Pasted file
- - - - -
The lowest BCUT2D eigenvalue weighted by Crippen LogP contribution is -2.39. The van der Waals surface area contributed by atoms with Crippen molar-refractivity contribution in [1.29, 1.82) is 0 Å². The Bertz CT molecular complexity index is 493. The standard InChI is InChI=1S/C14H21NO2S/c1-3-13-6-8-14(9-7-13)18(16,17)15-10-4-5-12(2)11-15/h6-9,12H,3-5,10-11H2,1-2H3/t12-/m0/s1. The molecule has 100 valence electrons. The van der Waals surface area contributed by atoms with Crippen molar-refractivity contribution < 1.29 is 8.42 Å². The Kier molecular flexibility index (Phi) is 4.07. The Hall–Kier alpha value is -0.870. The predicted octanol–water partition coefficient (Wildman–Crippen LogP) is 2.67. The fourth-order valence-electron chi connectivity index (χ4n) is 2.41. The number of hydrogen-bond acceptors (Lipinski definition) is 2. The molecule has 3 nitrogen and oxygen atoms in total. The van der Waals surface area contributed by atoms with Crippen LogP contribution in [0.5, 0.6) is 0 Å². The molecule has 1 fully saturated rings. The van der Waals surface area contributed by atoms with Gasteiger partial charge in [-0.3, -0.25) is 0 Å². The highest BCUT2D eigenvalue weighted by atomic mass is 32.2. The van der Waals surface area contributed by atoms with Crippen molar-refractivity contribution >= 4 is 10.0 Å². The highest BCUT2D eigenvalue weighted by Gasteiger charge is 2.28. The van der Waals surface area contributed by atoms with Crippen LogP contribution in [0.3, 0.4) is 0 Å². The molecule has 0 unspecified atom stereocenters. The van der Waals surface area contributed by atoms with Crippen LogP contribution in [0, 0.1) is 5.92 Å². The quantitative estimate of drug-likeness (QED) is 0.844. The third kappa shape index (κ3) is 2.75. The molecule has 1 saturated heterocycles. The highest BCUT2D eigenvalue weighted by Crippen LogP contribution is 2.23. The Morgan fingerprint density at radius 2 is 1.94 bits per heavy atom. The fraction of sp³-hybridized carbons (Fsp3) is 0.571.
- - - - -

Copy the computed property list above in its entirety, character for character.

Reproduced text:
The lowest BCUT2D eigenvalue weighted by Crippen LogP contribution is -2.39. The van der Waals surface area contributed by atoms with Crippen molar-refractivity contribution in [1.29, 1.82) is 0 Å². The Bertz CT molecular complexity index is 493. The standard InChI is InChI=1S/C14H21NO2S/c1-3-13-6-8-14(9-7-13)18(16,17)15-10-4-5-12(2)11-15/h6-9,12H,3-5,10-11H2,1-2H3/t12-/m0/s1. The molecule has 100 valence electrons. The van der Waals surface area contributed by atoms with Crippen molar-refractivity contribution < 1.29 is 8.42 Å². The Kier molecular flexibility index (Phi) is 4.07. The Hall–Kier alpha value is -0.870. The predicted octanol–water partition coefficient (Wildman–Crippen LogP) is 2.67. The fourth-order valence-electron chi connectivity index (χ4n) is 2.41. The number of hydrogen-bond acceptors (Lipinski definition) is 2. The molecule has 3 nitrogen and oxygen atoms in total. The van der Waals surface area contributed by atoms with Crippen LogP contribution in [0.5, 0.6) is 0 Å². The molecule has 1 fully saturated rings. The van der Waals surface area contributed by atoms with Gasteiger partial charge in [-0.3, -0.25) is 0 Å². The highest BCUT2D eigenvalue weighted by atomic mass is 32.2. The van der Waals surface area contributed by atoms with Crippen molar-refractivity contribution >= 4 is 10.0 Å². The highest BCUT2D eigenvalue weighted by Gasteiger charge is 2.28. The van der Waals surface area contributed by atoms with Crippen LogP contribution in [0.3, 0.4) is 0 Å². The molecule has 0 unspecified atom stereocenters. The van der Waals surface area contributed by atoms with Crippen LogP contribution in [0, 0.1) is 5.92 Å². The quantitative estimate of drug-likeness (QED) is 0.844. The third kappa shape index (κ3) is 2.75. The molecule has 1 saturated heterocycles. The highest BCUT2D eigenvalue weighted by Crippen LogP contribution is 2.23. The Morgan fingerprint density at radius 2 is 1.94 bits per heavy atom. The fraction of sp³-hybridized carbons (Fsp3) is 0.571.